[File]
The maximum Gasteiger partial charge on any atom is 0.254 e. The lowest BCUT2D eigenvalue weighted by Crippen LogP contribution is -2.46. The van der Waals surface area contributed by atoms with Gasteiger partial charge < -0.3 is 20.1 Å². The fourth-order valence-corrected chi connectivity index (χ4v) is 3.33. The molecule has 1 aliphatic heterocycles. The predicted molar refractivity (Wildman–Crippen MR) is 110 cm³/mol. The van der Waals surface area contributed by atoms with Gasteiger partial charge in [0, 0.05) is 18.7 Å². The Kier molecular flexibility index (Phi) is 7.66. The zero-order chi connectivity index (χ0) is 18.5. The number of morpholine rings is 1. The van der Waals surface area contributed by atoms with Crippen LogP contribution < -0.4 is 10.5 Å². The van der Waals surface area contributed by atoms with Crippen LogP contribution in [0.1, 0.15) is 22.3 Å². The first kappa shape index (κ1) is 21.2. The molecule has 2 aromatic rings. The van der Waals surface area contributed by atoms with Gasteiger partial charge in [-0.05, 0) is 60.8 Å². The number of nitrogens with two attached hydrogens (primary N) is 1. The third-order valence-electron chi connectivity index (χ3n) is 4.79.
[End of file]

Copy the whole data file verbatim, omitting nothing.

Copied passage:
The maximum Gasteiger partial charge on any atom is 0.254 e. The lowest BCUT2D eigenvalue weighted by Crippen LogP contribution is -2.46. The van der Waals surface area contributed by atoms with Gasteiger partial charge < -0.3 is 20.1 Å². The fourth-order valence-corrected chi connectivity index (χ4v) is 3.33. The molecule has 1 aliphatic heterocycles. The predicted molar refractivity (Wildman–Crippen MR) is 110 cm³/mol. The van der Waals surface area contributed by atoms with Gasteiger partial charge in [0, 0.05) is 18.7 Å². The Kier molecular flexibility index (Phi) is 7.66. The zero-order chi connectivity index (χ0) is 18.5. The number of morpholine rings is 1. The van der Waals surface area contributed by atoms with Crippen LogP contribution < -0.4 is 10.5 Å². The van der Waals surface area contributed by atoms with Crippen LogP contribution in [0.1, 0.15) is 22.3 Å². The first kappa shape index (κ1) is 21.2. The molecule has 2 aromatic rings. The van der Waals surface area contributed by atoms with Gasteiger partial charge in [-0.05, 0) is 60.8 Å². The number of nitrogens with two attached hydrogens (primary N) is 1. The third-order valence-electron chi connectivity index (χ3n) is 4.79.